The Director of Naaniigaan Abinoojii provides supervision for Weechi-it-te-win's child welfare programs and resources; also referred to as the Naaniigaan Abinoojii team.

Due to the fact that Weechi-it-te-win is a devolved or decentralized child welfare model; the goal for the Naaniigaan Abinoojii Manger is to provide the support, resources and capacity building that assure quality services are delivered at the community. The Naaniigaan Abinoojii Manager monitors the services agreements with each of the First Nations to ensure that both parties are meeting their responsibilities to the families and children.

Meet the Director of Naaniigaan Abinoojii

Arlene Parker
Phone: 807-274-3201 Ext. 4043

A Message from the Director of Naaniigaan Abinoojii

Along with the Anishinaabe Rights of children

Parents have rights as well;

When there is involvement with WFS, families should know that everyone is working towards the ultimate safety of children. Not all calls are verifiable and initial response by your First Nation team is due to their obligation to follow up on calls where children are being reported to be at risk or when they are likely to be at risk.

Your cooperation will best assist in workers who are legally obligated to follow up calls and to quickly rule out the reported concerns. Parents and Caregivers have the right to have a support person available during this time. Parents also have the right to be informed that their information will be entered in to a secure data base held by WFS.

WFS and our First Nations' ultimate goal is to ensure children can remain with their parents. Where a situation warrants an out of home placement, Parents can be proactive and help identity a family or family friend who would be likely to provide the love and care to your child(ren) and is familiar to your children. At times, parents have removed themselves so that their children can remain in their own homes with alternate parent or family.

Parents who do not agree to their children being placed in a Customary Care arrangement have options available. Under Customary Care there is no ministry time lines for how long a child remains in care, there are time lines the main stream system. Should parents not agree to any verified concerns, they can request a Case Review with your CCP team and WFS. Should this not be your process, you have the right to obtain legal counsel and have your case brought to family court where a judge will hear our both sides and make recommendation and set out rules for workers and parents. It is advisable that parents who feel wronged by an agency seek legal counsel so that you are informed and take the best course of action for you and your family.

Parents have the right to participate in a Child first approach to their child's Plan of Care(s) completed by their workers. This harmonious relationship is key to ensure your children have access to the each other, you're an active participant in your child's cultural ceremony's and family celebrations within your family network.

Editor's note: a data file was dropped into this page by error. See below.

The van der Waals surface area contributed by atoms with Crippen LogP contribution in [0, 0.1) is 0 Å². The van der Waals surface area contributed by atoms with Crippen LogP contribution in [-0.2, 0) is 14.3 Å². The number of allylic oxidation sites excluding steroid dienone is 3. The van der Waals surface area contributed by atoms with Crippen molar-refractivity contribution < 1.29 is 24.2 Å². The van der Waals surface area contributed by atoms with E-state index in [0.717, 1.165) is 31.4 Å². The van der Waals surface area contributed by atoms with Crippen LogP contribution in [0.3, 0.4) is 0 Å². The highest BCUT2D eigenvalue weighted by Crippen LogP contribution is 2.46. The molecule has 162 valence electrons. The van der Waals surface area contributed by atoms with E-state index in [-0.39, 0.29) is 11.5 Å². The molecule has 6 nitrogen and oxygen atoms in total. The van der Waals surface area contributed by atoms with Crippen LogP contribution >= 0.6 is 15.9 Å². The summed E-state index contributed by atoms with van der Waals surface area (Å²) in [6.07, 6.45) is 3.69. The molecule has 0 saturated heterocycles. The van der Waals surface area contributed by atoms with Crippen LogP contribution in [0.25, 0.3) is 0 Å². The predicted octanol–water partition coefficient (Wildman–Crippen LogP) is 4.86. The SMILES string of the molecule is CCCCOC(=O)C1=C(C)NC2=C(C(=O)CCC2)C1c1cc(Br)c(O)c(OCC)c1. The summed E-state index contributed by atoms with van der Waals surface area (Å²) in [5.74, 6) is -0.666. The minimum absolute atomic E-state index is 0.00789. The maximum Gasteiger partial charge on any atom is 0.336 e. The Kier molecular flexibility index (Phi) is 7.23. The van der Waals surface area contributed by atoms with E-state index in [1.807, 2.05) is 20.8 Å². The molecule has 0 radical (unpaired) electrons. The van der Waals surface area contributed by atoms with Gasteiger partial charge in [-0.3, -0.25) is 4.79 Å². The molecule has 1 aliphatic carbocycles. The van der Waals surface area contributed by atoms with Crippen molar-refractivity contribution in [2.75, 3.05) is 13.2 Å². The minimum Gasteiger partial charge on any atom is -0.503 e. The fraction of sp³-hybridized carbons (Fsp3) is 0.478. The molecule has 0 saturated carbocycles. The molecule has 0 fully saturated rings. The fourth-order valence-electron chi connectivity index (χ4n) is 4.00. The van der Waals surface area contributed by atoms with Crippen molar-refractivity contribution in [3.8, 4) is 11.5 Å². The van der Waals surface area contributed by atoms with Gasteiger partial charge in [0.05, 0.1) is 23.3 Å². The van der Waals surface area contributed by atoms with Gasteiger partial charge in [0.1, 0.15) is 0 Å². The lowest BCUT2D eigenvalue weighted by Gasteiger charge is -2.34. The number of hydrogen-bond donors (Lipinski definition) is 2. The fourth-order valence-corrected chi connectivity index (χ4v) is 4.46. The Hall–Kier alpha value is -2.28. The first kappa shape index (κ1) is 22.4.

Parents need to help workers make decisions regarding children's school success and help with their down falls. Primarily to support and identify access to family and helping their children cope with the unfortunate separation from you.

Caregivers have rights as well;

Caregivers are key to our First Nations ensuring our children are maintained within their clans, access to ceremony and familiar community network of friends and schools. Keeping our children close to their land and where they laugh a play and thrive is but one way to lessen the trauma of being removed from their home life.

Caregivers should have ready access to their workers and have as much information available about the children they are opening their home to. In order to minimize the shock of unfamiliar settings, we can best be support children and youth by ensure they have familiar belongings such as clothing and toys, or even their favorite teddy. Caregivers also require important medical information as well as any information on cultural protocols such and smudging when sad etc.

Caregivers are trained that they are temporary stand in parents for Children who were gifted to another set of parents. They are expected to provide the love and care needed to help children thrive in a holistic manner.

Workers are child advocates and should ensure youth voice is heard and processed. Not all requests can be awarded but having meaningful conversations with youth and having access to parents will ultimately help Children who are temporarily with others feel loved by a network of adults working for their best interest.

For any discussion and further information is all available to you by reaching out with your heart and asking your team and Weechi-it-te-win question regarding You, your children, your interest in becoming a caregiver and or a helper to another family. It does take a community to raise a child; No one should stand alone.

B1455 Idylwild Drive Fort Frances, Ontario, Canada, P9A 3M3     AP.O. Box 812, Fort Frances, Ontario, Canada, P9A 3N1

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